From Defense One
Pentagon May Give Sweden, Finland More Security Aid // Tara Copp: Russia has issued vague threats over the countries' applications to join the alliance.
A Swedish Compromise Won’t Solve NATO’s Turkey Problem // Kevin Baron: As two Nordic nations bid to join, Erdogan’s hostage-taking should force the alliance to reckon with a member that is increasingly a security risk.
Coast Guard Academy Graduates its First Cyber Majors // Lauren C. Williams: A "handful" of new cyber specialists will go to the service's Cyber Command headquarters for their initial assignment.
Welcome to this Thursday edition of The D Brief, brought to you by Ben Watson with Bradley Peniston. If you’re not already subscribed to The D Brief, you can do that here. On this day in 1921, amid a Russian civil war, the collapse of the Ottoman empire as well as Italy’s economy, and rising unemployment in the states, U.S. lawmakers passed the Emergency Quota Act, which put national quotas on immigration—particularly affecting southern and eastern Europeans. The quotas would be tightened three years later, and made permanent under the National Origins Act. These 20s-era quotas would largely remain in place for more than four decades, until Congress passed the Immigration Act of 1965.
Biden will travel to Japan and South Korea over the next few days as global investors anxiously await China’s emergence from another Covid lockdown. It will be Biden’s first trip to the region as POTUS. He plans to visit U.S. and Korean troops in the region, as well as “technology and manufacturing leaders in Korea who are mobilizing billions of dollars in investment here in the United States to create thousands of good-paying American jobs,” National Security Advisor Jake Sullivan told reporters Wednesday in a preview.
He’ll also meet Seoul’s new President, Yoon Seok-youl, and Japan’s new Prime Minister Fumio Kishida. In Tokyo, the two leaders are expected to “compare notes on the G7 agenda as the G7 Summit approaches next month in Germany,” Sullivan said. Both Japan and South Korea have joined G7 nations in sanctioning Russia for its invasion of democratic Ukraine.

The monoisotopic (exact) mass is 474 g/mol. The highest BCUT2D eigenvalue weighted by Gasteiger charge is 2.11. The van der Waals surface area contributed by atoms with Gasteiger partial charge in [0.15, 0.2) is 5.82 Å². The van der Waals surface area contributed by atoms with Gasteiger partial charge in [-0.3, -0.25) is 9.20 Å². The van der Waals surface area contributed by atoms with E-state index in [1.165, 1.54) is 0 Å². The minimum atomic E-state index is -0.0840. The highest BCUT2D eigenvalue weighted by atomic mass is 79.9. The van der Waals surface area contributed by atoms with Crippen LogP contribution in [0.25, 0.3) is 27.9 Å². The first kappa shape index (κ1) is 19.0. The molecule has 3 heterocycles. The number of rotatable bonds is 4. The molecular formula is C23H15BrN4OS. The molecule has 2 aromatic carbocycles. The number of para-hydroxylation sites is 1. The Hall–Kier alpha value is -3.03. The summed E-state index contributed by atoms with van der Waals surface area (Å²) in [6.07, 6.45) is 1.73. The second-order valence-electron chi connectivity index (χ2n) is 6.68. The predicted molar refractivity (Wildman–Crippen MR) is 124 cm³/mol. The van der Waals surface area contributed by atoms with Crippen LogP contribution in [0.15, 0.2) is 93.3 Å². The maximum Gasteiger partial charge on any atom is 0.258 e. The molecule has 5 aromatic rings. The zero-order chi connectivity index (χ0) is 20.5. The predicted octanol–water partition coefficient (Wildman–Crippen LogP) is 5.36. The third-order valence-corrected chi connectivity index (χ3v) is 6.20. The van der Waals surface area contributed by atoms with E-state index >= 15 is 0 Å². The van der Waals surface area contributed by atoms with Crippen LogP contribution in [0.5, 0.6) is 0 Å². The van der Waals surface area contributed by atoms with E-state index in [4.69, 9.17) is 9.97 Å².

Biden will also host a “Quad” meeting with the PMs from Japan, India, and Australia. That’s also slated for Biden’s Japan leg of the trip. “We think this trip is going to put on full display President Biden's Indo-Pacific strategy and that it will show, in living color, that the United States can at once lead the free world in responding to Russia's war in Ukraine,” Sullivan said.
Four alleged Chinese intelligence officers were charged Wednesday, along with a U.S. citizen, for spying on activists critical of China who lived in or around Queens, New York. This operation stretched out over a decade going back to at least 2011.
How it happened: The American, 73-year-old Wang Shujun, “helped start a pro-democracy organization in Queens that opposes the current communist regime in China,” the Justice Department said Wednesday. During this time, Wang “used his position and status within the Chinese diaspora and dissident communities to covertly collect information about prominent activists and human rights leaders,” and sent that information back to officers in China’s Ministry of State Security. Sometimes the information was passed in person during visits to China; but he also used encrypted messaging apps as well as 163 email “diaries” the MSS accessed in mainland China.
“The Chinese government’s aggressive tactics were once confined to its borders. Now, the PRC is targeting people in the United States and around the world,” said Alan Kohler Jr., who works in the FBI’s National Security Branch.